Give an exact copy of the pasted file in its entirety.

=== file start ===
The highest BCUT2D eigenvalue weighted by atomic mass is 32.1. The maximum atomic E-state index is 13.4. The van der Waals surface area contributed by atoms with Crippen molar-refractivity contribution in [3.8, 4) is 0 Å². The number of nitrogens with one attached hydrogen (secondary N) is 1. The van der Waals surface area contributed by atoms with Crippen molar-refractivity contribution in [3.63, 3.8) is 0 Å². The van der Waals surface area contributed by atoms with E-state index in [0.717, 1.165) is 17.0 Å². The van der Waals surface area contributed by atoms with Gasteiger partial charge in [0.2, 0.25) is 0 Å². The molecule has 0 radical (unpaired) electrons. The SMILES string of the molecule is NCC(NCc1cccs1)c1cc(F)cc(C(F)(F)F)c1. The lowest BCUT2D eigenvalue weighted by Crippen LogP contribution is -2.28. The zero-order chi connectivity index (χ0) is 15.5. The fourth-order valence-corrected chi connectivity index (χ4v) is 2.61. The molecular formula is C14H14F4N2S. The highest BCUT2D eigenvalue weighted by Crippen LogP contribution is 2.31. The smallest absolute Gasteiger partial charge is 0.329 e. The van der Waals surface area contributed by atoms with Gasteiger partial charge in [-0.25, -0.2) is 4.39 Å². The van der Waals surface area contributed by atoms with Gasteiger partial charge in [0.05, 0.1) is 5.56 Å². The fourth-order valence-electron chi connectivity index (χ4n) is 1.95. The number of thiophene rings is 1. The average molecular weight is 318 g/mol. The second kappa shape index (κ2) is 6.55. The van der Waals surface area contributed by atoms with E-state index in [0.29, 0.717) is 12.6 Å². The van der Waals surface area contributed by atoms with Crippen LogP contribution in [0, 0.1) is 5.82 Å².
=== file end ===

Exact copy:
The highest BCUT2D eigenvalue weighted by atomic mass is 32.1. The maximum atomic E-state index is 13.4. The van der Waals surface area contributed by atoms with Crippen molar-refractivity contribution in [3.8, 4) is 0 Å². The number of nitrogens with one attached hydrogen (secondary N) is 1. The van der Waals surface area contributed by atoms with Crippen molar-refractivity contribution in [3.63, 3.8) is 0 Å². The van der Waals surface area contributed by atoms with E-state index in [0.717, 1.165) is 17.0 Å². The van der Waals surface area contributed by atoms with Gasteiger partial charge in [0.2, 0.25) is 0 Å². The molecule has 0 radical (unpaired) electrons. The SMILES string of the molecule is NCC(NCc1cccs1)c1cc(F)cc(C(F)(F)F)c1. The lowest BCUT2D eigenvalue weighted by Crippen LogP contribution is -2.28. The zero-order chi connectivity index (χ0) is 15.5. The fourth-order valence-corrected chi connectivity index (χ4v) is 2.61. The molecular formula is C14H14F4N2S. The highest BCUT2D eigenvalue weighted by Crippen LogP contribution is 2.31. The smallest absolute Gasteiger partial charge is 0.329 e. The van der Waals surface area contributed by atoms with Gasteiger partial charge in [-0.25, -0.2) is 4.39 Å². The van der Waals surface area contributed by atoms with Gasteiger partial charge in [0.05, 0.1) is 5.56 Å². The fourth-order valence-electron chi connectivity index (χ4n) is 1.95. The number of thiophene rings is 1. The average molecular weight is 318 g/mol. The second kappa shape index (κ2) is 6.55. The van der Waals surface area contributed by atoms with E-state index in [0.29, 0.717) is 12.6 Å². The van der Waals surface area contributed by atoms with Crippen LogP contribution in [0, 0.1) is 5.82 Å².